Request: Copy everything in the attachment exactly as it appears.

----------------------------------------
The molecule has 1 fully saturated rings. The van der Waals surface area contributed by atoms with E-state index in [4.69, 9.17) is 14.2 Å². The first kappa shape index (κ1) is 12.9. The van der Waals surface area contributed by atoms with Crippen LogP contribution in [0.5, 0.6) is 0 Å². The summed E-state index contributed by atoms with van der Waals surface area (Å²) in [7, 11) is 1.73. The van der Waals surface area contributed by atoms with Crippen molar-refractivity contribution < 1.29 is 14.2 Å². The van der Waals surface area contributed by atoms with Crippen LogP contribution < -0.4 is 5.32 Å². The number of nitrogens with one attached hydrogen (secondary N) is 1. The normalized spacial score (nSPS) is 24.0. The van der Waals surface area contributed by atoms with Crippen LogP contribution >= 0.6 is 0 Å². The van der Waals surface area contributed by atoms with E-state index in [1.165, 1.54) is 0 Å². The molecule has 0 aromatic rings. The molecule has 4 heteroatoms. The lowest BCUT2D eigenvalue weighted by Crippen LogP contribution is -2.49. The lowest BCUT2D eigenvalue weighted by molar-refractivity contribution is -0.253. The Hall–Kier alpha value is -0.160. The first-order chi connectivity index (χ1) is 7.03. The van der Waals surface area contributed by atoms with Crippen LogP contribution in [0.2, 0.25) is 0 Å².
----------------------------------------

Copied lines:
The molecule has 1 fully saturated rings. The van der Waals surface area contributed by atoms with E-state index in [4.69, 9.17) is 14.2 Å². The first kappa shape index (κ1) is 12.9. The van der Waals surface area contributed by atoms with Crippen LogP contribution in [0.5, 0.6) is 0 Å². The summed E-state index contributed by atoms with van der Waals surface area (Å²) in [7, 11) is 1.73. The van der Waals surface area contributed by atoms with Crippen molar-refractivity contribution < 1.29 is 14.2 Å². The van der Waals surface area contributed by atoms with Crippen LogP contribution < -0.4 is 5.32 Å². The number of nitrogens with one attached hydrogen (secondary N) is 1. The normalized spacial score (nSPS) is 24.0. The van der Waals surface area contributed by atoms with Crippen LogP contribution >= 0.6 is 0 Å². The van der Waals surface area contributed by atoms with E-state index in [1.165, 1.54) is 0 Å². The molecule has 0 aromatic rings. The molecule has 4 heteroatoms. The lowest BCUT2D eigenvalue weighted by Crippen LogP contribution is -2.49. The lowest BCUT2D eigenvalue weighted by molar-refractivity contribution is -0.253. The Hall–Kier alpha value is -0.160. The first-order chi connectivity index (χ1) is 7.03. The van der Waals surface area contributed by atoms with Crippen LogP contribution in [0.2, 0.25) is 0 Å².